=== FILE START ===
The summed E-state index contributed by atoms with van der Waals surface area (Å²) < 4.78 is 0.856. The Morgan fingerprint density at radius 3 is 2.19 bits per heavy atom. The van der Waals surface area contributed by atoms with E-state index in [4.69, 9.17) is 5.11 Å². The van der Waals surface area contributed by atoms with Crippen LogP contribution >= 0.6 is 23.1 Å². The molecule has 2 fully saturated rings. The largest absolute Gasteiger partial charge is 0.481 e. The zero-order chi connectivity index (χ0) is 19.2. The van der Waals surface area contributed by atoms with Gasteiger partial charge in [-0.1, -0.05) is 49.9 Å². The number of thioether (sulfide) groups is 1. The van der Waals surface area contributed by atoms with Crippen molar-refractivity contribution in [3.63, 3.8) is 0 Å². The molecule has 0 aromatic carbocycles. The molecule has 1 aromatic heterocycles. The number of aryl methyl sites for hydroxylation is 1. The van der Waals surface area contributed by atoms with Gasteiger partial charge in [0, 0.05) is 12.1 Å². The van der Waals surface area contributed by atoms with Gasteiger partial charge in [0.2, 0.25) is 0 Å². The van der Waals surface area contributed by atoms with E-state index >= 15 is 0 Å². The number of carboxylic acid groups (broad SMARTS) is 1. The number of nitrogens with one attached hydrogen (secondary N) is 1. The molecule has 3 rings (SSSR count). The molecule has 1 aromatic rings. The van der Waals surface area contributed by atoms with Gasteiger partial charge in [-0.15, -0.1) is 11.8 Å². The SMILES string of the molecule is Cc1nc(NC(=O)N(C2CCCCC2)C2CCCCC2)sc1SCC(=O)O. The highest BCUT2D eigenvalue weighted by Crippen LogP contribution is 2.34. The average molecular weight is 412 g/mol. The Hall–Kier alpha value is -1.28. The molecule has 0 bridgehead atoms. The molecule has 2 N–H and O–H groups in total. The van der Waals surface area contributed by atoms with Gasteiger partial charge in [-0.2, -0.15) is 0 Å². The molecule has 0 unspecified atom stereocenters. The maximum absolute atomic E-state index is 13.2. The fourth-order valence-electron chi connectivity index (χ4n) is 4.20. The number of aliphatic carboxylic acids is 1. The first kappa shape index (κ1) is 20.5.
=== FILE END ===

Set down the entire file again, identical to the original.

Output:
The summed E-state index contributed by atoms with van der Waals surface area (Å²) < 4.78 is 0.856. The Morgan fingerprint density at radius 3 is 2.19 bits per heavy atom. The van der Waals surface area contributed by atoms with E-state index in [4.69, 9.17) is 5.11 Å². The van der Waals surface area contributed by atoms with Crippen LogP contribution >= 0.6 is 23.1 Å². The molecule has 2 fully saturated rings. The largest absolute Gasteiger partial charge is 0.481 e. The zero-order chi connectivity index (χ0) is 19.2. The van der Waals surface area contributed by atoms with Gasteiger partial charge in [-0.1, -0.05) is 49.9 Å². The number of thioether (sulfide) groups is 1. The van der Waals surface area contributed by atoms with Crippen molar-refractivity contribution in [3.63, 3.8) is 0 Å². The molecule has 0 aromatic carbocycles. The molecule has 1 aromatic heterocycles. The number of aryl methyl sites for hydroxylation is 1. The van der Waals surface area contributed by atoms with Gasteiger partial charge in [0, 0.05) is 12.1 Å². The van der Waals surface area contributed by atoms with Gasteiger partial charge in [0.2, 0.25) is 0 Å². The van der Waals surface area contributed by atoms with E-state index >= 15 is 0 Å². The number of carboxylic acid groups (broad SMARTS) is 1. The number of nitrogens with one attached hydrogen (secondary N) is 1. The molecule has 3 rings (SSSR count). The molecule has 1 aromatic rings. The van der Waals surface area contributed by atoms with Gasteiger partial charge in [-0.15, -0.1) is 11.8 Å². The SMILES string of the molecule is Cc1nc(NC(=O)N(C2CCCCC2)C2CCCCC2)sc1SCC(=O)O. The highest BCUT2D eigenvalue weighted by Crippen LogP contribution is 2.34. The average molecular weight is 412 g/mol. The Hall–Kier alpha value is -1.28. The molecule has 0 bridgehead atoms. The molecule has 2 N–H and O–H groups in total. The van der Waals surface area contributed by atoms with Gasteiger partial charge in [-0.2, -0.15) is 0 Å². The molecule has 0 unspecified atom stereocenters. The maximum absolute atomic E-state index is 13.2. The fourth-order valence-electron chi connectivity index (χ4n) is 4.20. The number of aliphatic carboxylic acids is 1. The first kappa shape index (κ1) is 20.5.